The holidays may be about family, but ecommerce decision makers know another reality during the Black Friday weekend.

Fisher has found, no matter that the turkey is being sliced, an entrepreneur’s best practice around Thanksgiving is to set expectations beforehand so those around them are not hurt.

“You gotta be by your phone, your computer,” he says (and he would know: some 40,000 orders poured into Blenders over the holiday weekend in 2017.) “I told this to my family, (but) if you don’t communicate this, it becomes a massive problem.

“So be up front with them. Let them know, ‘Hey, it’s Black Friday.’”

In other words, the weekend is about family, but for many it is also about business. “You’re gonna have to balance both,” Fisher says.

For more on Black Friday strategy:

6. New Products Breathe New Life

There is no precise schedule that prescribes how often a consumer company should roll out new products. But Fisher has found value in regular debuts.

About once a month, Blenders will release a new pair of glasses, and in that cadence there is much more than just an expanded catalog.

Aside from the splash of a new product, which reverberates throughout social media and helps keep a brand top of its shoppers’ minds, updated product listings have the power to broadcast the evolution of a business.

“It shows your customers that you’re moving forward, that you’re bringing new stuff out,” Fisher says. “Your customers want to see that. They want to see you grow. They want to see your products get better. That’s all part of building a brand, is evolving.”

For more on products and listings:

7. You Don’t Have To Be On The Ground Overseas, But It Helps

“This is insanely challenging, and it has been since day one.”

That’s Fisher discussing overseas manufacturing, and how best to manage it.

Certainly, while a company may never fully master it, overseas manufacturing can be tamed with regular monitoring.

We’re adamantly talking to (our suppliers) every single day,” Fisher says. “We’re challenging them every single day. And we’re pushing them to a level of very high standard.”

The Blenders co-founder advises, if you cannot have an in-house team on the ground in the country that produces your goods, “going over there, meeting them face-to-face” as the best way to ensure quality does not suffer as a business scales.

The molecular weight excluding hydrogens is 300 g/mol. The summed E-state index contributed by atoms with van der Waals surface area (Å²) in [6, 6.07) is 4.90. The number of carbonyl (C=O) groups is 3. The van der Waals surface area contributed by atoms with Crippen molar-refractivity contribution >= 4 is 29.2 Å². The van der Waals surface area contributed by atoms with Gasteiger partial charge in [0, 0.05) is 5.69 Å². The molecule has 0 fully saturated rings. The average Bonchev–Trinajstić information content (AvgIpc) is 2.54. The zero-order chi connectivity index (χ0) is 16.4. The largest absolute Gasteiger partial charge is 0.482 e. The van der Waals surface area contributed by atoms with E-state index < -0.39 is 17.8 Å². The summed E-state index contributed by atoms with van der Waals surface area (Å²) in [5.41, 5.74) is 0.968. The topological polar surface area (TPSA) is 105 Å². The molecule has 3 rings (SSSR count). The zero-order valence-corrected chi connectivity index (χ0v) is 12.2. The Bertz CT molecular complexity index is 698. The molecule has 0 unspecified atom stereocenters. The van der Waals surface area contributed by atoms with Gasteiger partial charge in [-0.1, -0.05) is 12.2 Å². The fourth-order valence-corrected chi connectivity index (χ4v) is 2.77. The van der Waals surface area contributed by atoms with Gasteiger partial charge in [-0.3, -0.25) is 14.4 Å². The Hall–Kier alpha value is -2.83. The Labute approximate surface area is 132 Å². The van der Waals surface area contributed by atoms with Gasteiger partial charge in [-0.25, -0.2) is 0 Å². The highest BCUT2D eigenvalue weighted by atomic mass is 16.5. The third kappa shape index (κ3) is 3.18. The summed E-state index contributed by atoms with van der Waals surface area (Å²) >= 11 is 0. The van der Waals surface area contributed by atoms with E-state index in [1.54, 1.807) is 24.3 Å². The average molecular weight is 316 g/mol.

For more on overseas manufacturing:

10 Ecommerce Insights From The Co-Founder Who 10Xed His Black Friday

8. When Courting Influencers, Consider Follower Counts Carefully

Whether influencer marketing will hold its value is anyone’s guess. “This bubble is just so outrageous, and it’s about to pop, in my opinion,” Fisher says.

Indeed, the market is saturated on social media, which is why Fisher urges caution for brands looking to partner with an influencer.

“It’s not like the old days, where this person has 300,000 followers, let’s get them to post about us,” he says. “For us, it’s about, who do we want to partner with? Who’s gonna be loyal with us, and who can we grow with at the same time?”

Being a slave to follower counts can be a costly mistake. Instead, choose an influencer who reflects the tenets of your business, who reflects the story you wish your products to tell.

“We look at this as a sponsorship,” Fisher says. “This isn’t just a one-and-done, one post and that’s it. We wanna build a relationship. We want our fans and our customers to be able to buy into them just as much as they buy into us.”

For more on social marketing strategy:

9. The Apps He Uses

Blenders is like many brands operating through Shopify Plus, in that its success has been bolstered by the ecommerce apps it uses.

Here are some of the apps Fisher swears by:

  • Zendesk, for customer service
  • JustUno, for conversion marketing
  • ShopMessage, for Facebook Messenger targeting
  • Yotpo, for customer reviews

For more on optimizing your ecommerce backend:

10 Ecommerce Insights From The Co-Founder Who 10Xed His Black Friday

10. What Kind Of Brand Will You Be?

What Fisher saw on “60 Minutes,” all those years ago, told him that so much of the eyewear business was the same.

If Blenders was ever going to stand out, it would have a better brand. It would tell a better story. It would become an ideal its customers could believe in.

There is all manner of strategies to succeed in ecommerce. Email marketing. Conversion rate optimization. Every customer retention trick in the book.

In the end, for some, it is all secondary to what your company is about.

“If you wanna build a brand that has legs for the future, you’re gonna have to have customers that are loyal,” Fisher says. “You have to have that, ‘I’m shopping with Blenders because I love their shades. I love the experience these guys have.’

“It comes down to who is telling the story better.”

For more on making your brand shine:

About the author

Jason Buckland

Jason Buckland is a content marketing manager at Shopify Plus. His feature writing has appeared in the New York Times, Sports Illustrated, ESPN, Playboy, Time, the Toronto Star, and elsewhere.